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Sherry and Anthony Chang drove to their son’s apartment in Los Angeles for Thanksgiving 2008, but found he was not there when they arrived. They waited, and when he came home, then-27-year-old Bryan Chang told them they should not have come. His mother asked if they could stay the night at his place, but he reportedly told them it “wasn’t a good idea,” and went to his room. As the couple were driving away, Bryan Chang phoned his mother and said to her, “If I go to hell, I'll take you guys with me.” Father Anthony Chang later told a detective he could hear this statement because of the volume of Sherry's cell phone.

This account was some of the testimony of investigators who spoke today at a hearing for Bryan Chenhua Chang, now 31, who is charged with murdering his mother, Sherry Chu Chang, 60.

Sherry Chang was found face-down, with one arm and most of her brain and the back of her skull missing, in her Solana Beach home almost three years ago. Some of her body parts were found in her refrigerator, in plastic bags, when authorities were called to her home the Monday morning she did not show up for work, January 27, 2010.

The once-million-dollar home with sweeping views of the ocean and coast in Northern San Diego County sold for $875,000 last summer. The property was listed in tax records with Bryan C Chang as title holder, and the accused son reportedly benefited from its sale. It is unclear if Bryan knew at the time of his mother’s death that he was listed as owner in documents.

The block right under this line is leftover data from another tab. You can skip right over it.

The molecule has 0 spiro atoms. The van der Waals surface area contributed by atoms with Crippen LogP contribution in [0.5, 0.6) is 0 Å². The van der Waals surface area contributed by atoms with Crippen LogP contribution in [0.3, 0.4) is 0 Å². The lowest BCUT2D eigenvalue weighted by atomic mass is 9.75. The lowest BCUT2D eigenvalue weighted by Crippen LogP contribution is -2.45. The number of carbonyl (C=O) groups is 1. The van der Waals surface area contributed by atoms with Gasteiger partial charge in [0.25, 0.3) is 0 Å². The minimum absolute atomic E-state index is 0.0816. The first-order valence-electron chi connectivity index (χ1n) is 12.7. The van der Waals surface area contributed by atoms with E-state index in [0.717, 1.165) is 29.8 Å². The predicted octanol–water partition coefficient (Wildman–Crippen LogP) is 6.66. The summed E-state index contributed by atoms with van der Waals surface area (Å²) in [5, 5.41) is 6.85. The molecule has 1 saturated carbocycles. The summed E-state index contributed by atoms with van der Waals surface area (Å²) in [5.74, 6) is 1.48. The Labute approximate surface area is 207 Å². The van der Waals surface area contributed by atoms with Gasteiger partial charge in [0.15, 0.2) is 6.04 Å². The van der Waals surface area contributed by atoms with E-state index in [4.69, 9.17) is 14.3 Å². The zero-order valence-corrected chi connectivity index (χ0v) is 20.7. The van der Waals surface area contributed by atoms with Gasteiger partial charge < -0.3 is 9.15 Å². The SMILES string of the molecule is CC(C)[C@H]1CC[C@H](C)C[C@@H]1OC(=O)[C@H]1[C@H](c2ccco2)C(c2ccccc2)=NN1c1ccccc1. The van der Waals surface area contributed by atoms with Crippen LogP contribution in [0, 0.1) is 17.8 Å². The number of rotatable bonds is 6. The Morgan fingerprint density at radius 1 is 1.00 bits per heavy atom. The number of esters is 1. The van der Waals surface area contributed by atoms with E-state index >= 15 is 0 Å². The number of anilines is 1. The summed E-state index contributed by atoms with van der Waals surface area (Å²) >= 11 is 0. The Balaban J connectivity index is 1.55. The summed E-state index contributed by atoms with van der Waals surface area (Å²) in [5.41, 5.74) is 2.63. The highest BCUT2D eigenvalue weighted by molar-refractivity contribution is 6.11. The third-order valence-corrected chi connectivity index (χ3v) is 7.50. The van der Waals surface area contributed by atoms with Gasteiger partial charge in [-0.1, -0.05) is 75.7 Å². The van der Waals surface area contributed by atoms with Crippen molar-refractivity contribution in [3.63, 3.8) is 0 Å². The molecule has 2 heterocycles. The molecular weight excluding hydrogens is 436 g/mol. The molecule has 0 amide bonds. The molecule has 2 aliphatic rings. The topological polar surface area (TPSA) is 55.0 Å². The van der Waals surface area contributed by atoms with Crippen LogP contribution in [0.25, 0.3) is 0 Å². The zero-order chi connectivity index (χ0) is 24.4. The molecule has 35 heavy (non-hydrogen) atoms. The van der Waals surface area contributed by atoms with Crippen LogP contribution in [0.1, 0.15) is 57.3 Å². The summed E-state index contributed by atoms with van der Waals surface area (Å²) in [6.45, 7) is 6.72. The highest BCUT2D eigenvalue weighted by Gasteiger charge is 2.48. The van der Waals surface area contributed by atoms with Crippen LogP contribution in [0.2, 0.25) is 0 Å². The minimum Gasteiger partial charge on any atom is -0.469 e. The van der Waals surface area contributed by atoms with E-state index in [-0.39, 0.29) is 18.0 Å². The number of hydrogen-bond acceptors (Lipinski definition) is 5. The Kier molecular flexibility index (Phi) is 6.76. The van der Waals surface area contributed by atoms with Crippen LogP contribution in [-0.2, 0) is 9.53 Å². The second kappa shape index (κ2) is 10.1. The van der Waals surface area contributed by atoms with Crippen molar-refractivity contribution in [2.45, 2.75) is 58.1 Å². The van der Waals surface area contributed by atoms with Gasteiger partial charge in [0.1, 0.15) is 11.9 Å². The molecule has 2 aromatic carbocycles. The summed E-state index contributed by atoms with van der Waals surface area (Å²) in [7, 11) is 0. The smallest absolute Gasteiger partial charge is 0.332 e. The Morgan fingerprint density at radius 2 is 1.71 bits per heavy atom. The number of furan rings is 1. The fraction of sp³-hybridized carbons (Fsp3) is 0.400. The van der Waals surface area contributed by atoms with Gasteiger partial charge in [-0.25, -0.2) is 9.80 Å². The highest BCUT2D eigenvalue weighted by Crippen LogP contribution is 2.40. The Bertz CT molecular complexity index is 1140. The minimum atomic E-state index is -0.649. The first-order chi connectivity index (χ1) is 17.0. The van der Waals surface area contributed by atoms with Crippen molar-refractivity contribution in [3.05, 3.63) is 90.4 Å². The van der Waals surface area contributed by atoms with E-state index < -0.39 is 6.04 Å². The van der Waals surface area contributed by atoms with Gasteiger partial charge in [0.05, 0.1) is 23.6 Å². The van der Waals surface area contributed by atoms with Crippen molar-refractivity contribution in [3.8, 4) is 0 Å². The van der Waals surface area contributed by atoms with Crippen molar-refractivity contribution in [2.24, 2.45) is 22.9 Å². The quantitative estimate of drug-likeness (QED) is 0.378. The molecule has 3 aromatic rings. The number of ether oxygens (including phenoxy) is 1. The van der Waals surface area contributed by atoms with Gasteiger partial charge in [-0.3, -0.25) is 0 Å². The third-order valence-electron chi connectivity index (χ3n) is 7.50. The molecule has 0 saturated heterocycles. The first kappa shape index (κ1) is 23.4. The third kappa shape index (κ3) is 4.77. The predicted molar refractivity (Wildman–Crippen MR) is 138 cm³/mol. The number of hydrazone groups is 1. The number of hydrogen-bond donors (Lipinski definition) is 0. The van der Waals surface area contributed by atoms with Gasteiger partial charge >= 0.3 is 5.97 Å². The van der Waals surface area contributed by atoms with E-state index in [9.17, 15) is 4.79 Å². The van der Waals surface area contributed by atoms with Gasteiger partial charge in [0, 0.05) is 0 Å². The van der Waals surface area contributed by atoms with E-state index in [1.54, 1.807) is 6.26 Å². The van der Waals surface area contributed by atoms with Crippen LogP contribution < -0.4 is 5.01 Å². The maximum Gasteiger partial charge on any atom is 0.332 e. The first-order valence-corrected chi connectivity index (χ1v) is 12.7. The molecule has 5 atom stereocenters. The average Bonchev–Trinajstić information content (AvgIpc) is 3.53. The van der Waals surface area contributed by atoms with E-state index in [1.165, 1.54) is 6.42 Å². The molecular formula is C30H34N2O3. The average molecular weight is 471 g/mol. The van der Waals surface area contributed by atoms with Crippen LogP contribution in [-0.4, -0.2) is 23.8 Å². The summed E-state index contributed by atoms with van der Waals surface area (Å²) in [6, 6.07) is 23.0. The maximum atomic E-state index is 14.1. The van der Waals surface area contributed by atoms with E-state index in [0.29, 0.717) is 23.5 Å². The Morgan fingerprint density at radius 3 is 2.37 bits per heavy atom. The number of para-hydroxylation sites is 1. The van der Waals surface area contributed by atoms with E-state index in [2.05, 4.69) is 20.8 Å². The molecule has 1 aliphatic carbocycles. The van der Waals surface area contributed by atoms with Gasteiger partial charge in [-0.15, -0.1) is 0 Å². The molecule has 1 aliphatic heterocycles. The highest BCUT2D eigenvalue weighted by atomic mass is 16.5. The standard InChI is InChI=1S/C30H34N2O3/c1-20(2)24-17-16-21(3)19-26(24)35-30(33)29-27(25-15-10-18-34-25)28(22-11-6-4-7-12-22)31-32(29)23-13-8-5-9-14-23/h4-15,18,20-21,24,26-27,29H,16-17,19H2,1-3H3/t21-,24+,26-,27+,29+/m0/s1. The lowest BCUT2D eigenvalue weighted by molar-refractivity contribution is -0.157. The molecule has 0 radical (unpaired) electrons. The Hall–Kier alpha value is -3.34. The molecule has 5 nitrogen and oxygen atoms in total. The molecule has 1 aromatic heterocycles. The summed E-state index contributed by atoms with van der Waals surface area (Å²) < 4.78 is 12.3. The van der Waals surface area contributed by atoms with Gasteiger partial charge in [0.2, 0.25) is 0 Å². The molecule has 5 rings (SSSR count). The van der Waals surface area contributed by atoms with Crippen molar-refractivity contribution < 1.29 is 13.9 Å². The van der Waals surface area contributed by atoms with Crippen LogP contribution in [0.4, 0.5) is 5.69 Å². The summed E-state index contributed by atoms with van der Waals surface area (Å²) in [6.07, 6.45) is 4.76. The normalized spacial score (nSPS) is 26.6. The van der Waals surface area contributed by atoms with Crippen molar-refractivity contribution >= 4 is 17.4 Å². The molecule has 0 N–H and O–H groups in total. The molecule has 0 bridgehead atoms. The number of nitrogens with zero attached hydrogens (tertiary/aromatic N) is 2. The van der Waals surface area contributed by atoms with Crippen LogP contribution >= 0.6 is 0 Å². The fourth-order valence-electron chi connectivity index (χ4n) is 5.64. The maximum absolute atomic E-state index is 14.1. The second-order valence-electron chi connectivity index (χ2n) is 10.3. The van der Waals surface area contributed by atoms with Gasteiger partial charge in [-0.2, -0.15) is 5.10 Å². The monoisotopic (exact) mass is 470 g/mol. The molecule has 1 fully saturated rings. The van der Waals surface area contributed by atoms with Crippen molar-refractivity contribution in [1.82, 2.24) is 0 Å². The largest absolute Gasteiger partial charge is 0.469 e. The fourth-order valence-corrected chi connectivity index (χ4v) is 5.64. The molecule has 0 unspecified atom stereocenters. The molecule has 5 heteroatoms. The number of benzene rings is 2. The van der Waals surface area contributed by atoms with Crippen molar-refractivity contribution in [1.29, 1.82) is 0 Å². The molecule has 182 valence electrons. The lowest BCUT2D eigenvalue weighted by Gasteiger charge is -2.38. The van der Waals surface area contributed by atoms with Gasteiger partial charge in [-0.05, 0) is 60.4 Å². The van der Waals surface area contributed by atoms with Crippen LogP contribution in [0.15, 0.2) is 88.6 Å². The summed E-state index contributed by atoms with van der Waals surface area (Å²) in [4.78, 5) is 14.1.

Son Bryan had reportedly not worked for 18 months prior to his mother’s death, and had been supported by his mother, according to a prosecutor. The mother and son disagreed about his support, and Bryan particularly wanted his mother to buy him a new car, according to deputy district attorney Rachel Solov. Bryan Chang had reported the black Lexus his mother had already purchased for him as stolen, twice because it was recovered once, according to testimony today.

The preliminary hearing for Bryan Chang, meant to determine if there is sufficient evidence to hold him on a charge of murder for financial gain, which could qualify him for the death penalty, is set to continue tomorrow morning November 14, in San Diego’s North County Superior Courthouse.

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Comments

Visduh Nov. 13, 2012 @ 8:21 p.m.

Ah, great. It has taken our criminal justice system almost three years to have this wacko brought up for a prelim hearing. What have the cops and DA been doing for the past three years? He should have been tried and either convicted or acquitted by now. But no, he'll be facing a judge to "to determine if there is sufficient evidence to hold him on a charge of murder for financial gain, which could qualify him for the death penalty." It has taken almost three years to reach this point? Justice delayed is justice denied.

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SurfPuppy619 Nov. 14, 2012 @ 12:18 a.m.

It has taken our criminal justice system almost three years to have this wacko brought up for a prelim hearing. What have the cops and DA been doing for the past three years?

Come on, the cops and DA PUT TOGETHER have the brain power of one circus chimp....

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